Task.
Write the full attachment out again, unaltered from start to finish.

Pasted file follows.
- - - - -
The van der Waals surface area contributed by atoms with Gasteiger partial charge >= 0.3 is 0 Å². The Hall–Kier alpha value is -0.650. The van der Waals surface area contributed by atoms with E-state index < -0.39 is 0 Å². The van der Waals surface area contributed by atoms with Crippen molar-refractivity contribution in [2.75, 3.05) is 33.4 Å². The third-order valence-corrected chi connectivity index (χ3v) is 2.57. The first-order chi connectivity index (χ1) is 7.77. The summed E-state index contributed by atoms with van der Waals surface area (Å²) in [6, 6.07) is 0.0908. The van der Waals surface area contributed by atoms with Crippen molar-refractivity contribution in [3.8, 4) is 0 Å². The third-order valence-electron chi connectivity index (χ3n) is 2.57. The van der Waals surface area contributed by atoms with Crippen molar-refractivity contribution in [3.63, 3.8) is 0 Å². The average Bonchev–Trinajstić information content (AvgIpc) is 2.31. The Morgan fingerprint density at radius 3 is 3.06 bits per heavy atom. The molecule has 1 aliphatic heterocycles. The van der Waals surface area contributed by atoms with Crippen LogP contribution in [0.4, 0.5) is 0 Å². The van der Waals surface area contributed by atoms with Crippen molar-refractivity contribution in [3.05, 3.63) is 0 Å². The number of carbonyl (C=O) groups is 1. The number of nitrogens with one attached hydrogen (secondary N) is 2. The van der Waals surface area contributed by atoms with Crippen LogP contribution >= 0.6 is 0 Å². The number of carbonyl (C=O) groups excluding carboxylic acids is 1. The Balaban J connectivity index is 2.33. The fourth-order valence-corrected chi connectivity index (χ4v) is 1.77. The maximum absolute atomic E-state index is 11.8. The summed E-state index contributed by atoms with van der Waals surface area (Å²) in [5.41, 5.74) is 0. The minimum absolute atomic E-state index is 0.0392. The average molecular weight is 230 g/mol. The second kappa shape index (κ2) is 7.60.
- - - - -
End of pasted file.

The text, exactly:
The van der Waals surface area contributed by atoms with Gasteiger partial charge >= 0.3 is 0 Å². The Hall–Kier alpha value is -0.650. The van der Waals surface area contributed by atoms with E-state index < -0.39 is 0 Å². The van der Waals surface area contributed by atoms with Crippen molar-refractivity contribution in [2.75, 3.05) is 33.4 Å². The third-order valence-corrected chi connectivity index (χ3v) is 2.57. The first-order chi connectivity index (χ1) is 7.77. The summed E-state index contributed by atoms with van der Waals surface area (Å²) in [6, 6.07) is 0.0908. The van der Waals surface area contributed by atoms with Crippen molar-refractivity contribution in [3.8, 4) is 0 Å². The third-order valence-electron chi connectivity index (χ3n) is 2.57. The van der Waals surface area contributed by atoms with Crippen molar-refractivity contribution in [3.63, 3.8) is 0 Å². The average Bonchev–Trinajstić information content (AvgIpc) is 2.31. The Morgan fingerprint density at radius 3 is 3.06 bits per heavy atom. The molecule has 1 aliphatic heterocycles. The van der Waals surface area contributed by atoms with Crippen LogP contribution in [0.4, 0.5) is 0 Å². The van der Waals surface area contributed by atoms with Crippen molar-refractivity contribution in [3.05, 3.63) is 0 Å². The number of carbonyl (C=O) groups is 1. The number of nitrogens with one attached hydrogen (secondary N) is 2. The van der Waals surface area contributed by atoms with Crippen LogP contribution >= 0.6 is 0 Å². The number of carbonyl (C=O) groups excluding carboxylic acids is 1. The Balaban J connectivity index is 2.33. The fourth-order valence-corrected chi connectivity index (χ4v) is 1.77. The maximum absolute atomic E-state index is 11.8. The summed E-state index contributed by atoms with van der Waals surface area (Å²) in [5.41, 5.74) is 0. The minimum absolute atomic E-state index is 0.0392. The average molecular weight is 230 g/mol. The second kappa shape index (κ2) is 7.60.